The state’s educational performance was among the bottom in the United States and a movement was on the rise to create adequate education for citizens.

Starting in 1948, this push was referred to as the Minimum Foundation Program. It was seen as a new beginning.

Continue reading

How the Minimum Foundation Program transformed the state, Part I

Note: This is the start of a series about the biggest change to ever hit Georgia public school education, the Minimum Foundation Program.

With most of the action happening in the 1950s, the Minimum Foundation Program completely reshaped school systems throughout the states, building new or adding to thousands of schools. It caused widespread consolidation of white high schools and eliminated more than 75 percent of black schools over a 10-year span, from 1949-50 to 1959-60.

How did it happen and why was it so huge?

Continue reading

Eugene Cook’s high school football segregation fit

Most basic American history books point to a handful of big cases involving the rights of African-Americans.

There’s the Dred Scott decision. Voting rights established in the Constitution and the couple of Supreme Court cases where you can actually remember both sides: Plessy v. Ferguson (1896) and Brown v. Board of Education of Topeka, Kan. (1954).

Plessy v. Ferguson is commonly attributed as being the court case that established “separate but equal.” The latter, the Brown case, is supposed to have ended segregation entirely.

Of course, history is not as plain as that or as easy to enforce.

Continue reading

A look back at the state’s largest high schools, part II

In the first part of looking back at attendance numbers of Georgia’s biggest high schools through the 1960s, it seemed like it was big cities who led the way with large student bodies.

Fast-forward a decade later and things were starting to rapidly change.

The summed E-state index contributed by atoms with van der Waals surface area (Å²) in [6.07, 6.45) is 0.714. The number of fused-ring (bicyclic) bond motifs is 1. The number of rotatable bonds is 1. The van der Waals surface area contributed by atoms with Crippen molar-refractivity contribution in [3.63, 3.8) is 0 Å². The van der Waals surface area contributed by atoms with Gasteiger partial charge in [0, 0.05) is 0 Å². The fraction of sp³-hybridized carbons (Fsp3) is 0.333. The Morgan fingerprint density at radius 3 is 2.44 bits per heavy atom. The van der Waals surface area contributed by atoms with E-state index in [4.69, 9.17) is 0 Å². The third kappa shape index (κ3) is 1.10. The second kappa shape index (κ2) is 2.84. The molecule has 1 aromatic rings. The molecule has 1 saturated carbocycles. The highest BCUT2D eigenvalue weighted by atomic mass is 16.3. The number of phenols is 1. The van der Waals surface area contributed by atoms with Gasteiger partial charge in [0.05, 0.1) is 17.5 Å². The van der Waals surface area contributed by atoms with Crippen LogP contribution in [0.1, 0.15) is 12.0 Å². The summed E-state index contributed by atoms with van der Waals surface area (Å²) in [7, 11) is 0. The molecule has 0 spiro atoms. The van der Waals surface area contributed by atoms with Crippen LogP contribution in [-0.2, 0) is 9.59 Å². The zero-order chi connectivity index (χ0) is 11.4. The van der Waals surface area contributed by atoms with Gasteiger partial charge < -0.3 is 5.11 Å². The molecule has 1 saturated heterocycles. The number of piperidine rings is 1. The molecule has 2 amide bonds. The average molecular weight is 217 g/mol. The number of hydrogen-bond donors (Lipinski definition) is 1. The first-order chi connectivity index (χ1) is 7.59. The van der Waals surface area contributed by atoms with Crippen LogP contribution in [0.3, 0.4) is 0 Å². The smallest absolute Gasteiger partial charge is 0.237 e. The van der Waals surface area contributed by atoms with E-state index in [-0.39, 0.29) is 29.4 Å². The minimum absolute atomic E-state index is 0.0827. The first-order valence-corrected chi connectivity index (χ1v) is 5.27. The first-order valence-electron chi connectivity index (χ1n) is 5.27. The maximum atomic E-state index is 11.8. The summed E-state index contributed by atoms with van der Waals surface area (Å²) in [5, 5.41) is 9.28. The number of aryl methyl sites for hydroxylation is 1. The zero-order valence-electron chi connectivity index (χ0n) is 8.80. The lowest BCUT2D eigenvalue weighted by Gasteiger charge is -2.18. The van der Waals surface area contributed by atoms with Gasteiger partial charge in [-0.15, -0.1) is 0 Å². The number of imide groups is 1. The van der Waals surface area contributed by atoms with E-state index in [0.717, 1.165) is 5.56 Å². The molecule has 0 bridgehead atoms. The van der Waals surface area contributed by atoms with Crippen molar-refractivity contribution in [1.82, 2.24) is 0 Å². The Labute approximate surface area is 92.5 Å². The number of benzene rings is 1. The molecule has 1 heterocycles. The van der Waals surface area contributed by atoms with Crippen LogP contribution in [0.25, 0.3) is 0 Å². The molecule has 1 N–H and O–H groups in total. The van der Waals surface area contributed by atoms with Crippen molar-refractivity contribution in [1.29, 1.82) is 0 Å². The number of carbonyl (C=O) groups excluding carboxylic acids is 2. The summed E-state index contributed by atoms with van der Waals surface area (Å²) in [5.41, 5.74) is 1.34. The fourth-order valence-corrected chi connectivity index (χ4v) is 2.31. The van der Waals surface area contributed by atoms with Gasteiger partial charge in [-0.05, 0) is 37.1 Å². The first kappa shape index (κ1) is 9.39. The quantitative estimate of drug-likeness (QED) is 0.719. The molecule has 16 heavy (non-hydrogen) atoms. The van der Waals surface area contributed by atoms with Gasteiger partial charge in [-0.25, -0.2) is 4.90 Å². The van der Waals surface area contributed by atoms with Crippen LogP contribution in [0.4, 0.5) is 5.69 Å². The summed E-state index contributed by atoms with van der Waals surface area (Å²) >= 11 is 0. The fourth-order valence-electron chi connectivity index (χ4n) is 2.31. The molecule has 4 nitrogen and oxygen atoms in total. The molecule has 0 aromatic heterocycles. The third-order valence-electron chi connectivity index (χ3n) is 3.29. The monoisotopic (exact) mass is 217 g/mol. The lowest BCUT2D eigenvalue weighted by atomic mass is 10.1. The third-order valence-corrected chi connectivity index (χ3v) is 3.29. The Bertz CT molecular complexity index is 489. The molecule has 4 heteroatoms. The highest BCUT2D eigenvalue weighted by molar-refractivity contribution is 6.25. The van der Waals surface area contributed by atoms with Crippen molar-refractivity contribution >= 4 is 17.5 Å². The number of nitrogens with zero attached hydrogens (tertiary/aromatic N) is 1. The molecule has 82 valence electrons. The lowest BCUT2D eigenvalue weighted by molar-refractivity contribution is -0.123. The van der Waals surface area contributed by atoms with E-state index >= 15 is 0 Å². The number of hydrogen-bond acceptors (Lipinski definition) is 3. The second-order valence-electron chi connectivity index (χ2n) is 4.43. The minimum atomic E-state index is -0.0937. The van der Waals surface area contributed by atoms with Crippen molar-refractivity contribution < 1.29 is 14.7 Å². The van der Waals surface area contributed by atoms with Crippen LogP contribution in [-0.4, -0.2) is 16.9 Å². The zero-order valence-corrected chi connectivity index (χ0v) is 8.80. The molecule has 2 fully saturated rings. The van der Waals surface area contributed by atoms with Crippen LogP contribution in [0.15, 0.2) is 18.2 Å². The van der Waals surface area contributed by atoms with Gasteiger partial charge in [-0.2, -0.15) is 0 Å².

The Georgia High School began printing average daily attendance with region lists in its handbooks, starting with classification of 1978-79. Reclassification occurred every two years, which does not seem like much time for massive shifts, but in some cases, there were.

Ten years after printing the initial ADA lists, leaders were quite different. Most of the trends in 1988 are still present now.

1978-80 (Georgia High School Association handbooks)

  1. Southwest, Macon (2,635)
  2. Forest Park (1,923)
  3. Warner Robins (1,679)
  4. Griffin (1,624)
  5. Jonesboro (1,578)

Note: The GHSA was likely only using 10th-12th grade data for ADA until 1998.

What a difference a decade makes.

The Bibb County reorganization of 1970 tossed together eight high schools: three all-female, three all-male and two coed and traditionally African-American. Before the reorganization, the largest high schools had been in the central part of Macon, Lanier and A.L. Miller. Southwest did not get these students in reorganization, but did receive the Willingham and McEvoy territory, combined with students from Ballard-Hudson.

Perhaps not shockingly, Southwest was a state powerhouse in boys basketball at this time. Under the legendary Don Richardson, the squad won six state titles over a 20-year span and in 1979, went 28-0.